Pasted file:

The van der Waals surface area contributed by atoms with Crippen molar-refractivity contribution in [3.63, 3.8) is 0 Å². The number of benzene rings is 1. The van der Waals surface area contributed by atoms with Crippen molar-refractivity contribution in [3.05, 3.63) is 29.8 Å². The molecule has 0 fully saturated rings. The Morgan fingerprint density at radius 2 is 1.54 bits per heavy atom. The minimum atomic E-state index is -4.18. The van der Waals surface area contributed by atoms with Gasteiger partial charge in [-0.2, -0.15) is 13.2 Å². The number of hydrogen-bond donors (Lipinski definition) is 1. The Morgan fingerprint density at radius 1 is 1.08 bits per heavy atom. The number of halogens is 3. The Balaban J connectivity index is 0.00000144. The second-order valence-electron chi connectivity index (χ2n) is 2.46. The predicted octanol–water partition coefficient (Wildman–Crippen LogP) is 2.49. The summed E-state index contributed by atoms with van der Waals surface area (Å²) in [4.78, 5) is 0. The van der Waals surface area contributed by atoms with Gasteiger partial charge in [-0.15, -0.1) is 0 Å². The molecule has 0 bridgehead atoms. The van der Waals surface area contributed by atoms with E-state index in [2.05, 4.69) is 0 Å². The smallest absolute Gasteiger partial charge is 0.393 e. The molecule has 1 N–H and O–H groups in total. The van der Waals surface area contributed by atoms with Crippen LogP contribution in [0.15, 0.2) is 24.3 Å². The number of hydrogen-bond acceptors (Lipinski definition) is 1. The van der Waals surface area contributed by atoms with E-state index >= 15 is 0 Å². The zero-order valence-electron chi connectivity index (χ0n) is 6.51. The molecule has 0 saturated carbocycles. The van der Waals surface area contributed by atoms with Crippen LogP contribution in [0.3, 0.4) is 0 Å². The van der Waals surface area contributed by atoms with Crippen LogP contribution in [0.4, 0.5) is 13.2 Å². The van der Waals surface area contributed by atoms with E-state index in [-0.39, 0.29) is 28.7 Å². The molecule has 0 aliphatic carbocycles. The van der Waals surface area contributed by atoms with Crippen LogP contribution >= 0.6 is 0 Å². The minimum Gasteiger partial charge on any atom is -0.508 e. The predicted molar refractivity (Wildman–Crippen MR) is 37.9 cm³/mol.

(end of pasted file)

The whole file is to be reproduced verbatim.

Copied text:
The van der Waals surface area contributed by atoms with Crippen molar-refractivity contribution in [3.63, 3.8) is 0 Å². The number of benzene rings is 1. The van der Waals surface area contributed by atoms with Crippen molar-refractivity contribution in [3.05, 3.63) is 29.8 Å². The molecule has 0 fully saturated rings. The Morgan fingerprint density at radius 2 is 1.54 bits per heavy atom. The minimum atomic E-state index is -4.18. The van der Waals surface area contributed by atoms with Gasteiger partial charge in [-0.2, -0.15) is 13.2 Å². The number of hydrogen-bond donors (Lipinski definition) is 1. The Morgan fingerprint density at radius 1 is 1.08 bits per heavy atom. The number of halogens is 3. The Balaban J connectivity index is 0.00000144. The second-order valence-electron chi connectivity index (χ2n) is 2.46. The predicted octanol–water partition coefficient (Wildman–Crippen LogP) is 2.49. The summed E-state index contributed by atoms with van der Waals surface area (Å²) in [4.78, 5) is 0. The van der Waals surface area contributed by atoms with Gasteiger partial charge in [-0.15, -0.1) is 0 Å². The molecule has 0 bridgehead atoms. The van der Waals surface area contributed by atoms with E-state index in [2.05, 4.69) is 0 Å². The smallest absolute Gasteiger partial charge is 0.393 e. The molecule has 1 N–H and O–H groups in total. The van der Waals surface area contributed by atoms with Crippen LogP contribution in [0.15, 0.2) is 24.3 Å². The number of hydrogen-bond acceptors (Lipinski definition) is 1. The van der Waals surface area contributed by atoms with E-state index >= 15 is 0 Å². The zero-order valence-electron chi connectivity index (χ0n) is 6.51. The molecule has 0 saturated carbocycles. The van der Waals surface area contributed by atoms with Crippen LogP contribution in [0.3, 0.4) is 0 Å². The van der Waals surface area contributed by atoms with Crippen LogP contribution in [0.4, 0.5) is 13.2 Å². The van der Waals surface area contributed by atoms with E-state index in [-0.39, 0.29) is 28.7 Å². The molecule has 0 aliphatic carbocycles. The van der Waals surface area contributed by atoms with Crippen LogP contribution >= 0.6 is 0 Å². The minimum Gasteiger partial charge on any atom is -0.508 e. The predicted molar refractivity (Wildman–Crippen MR) is 37.9 cm³/mol.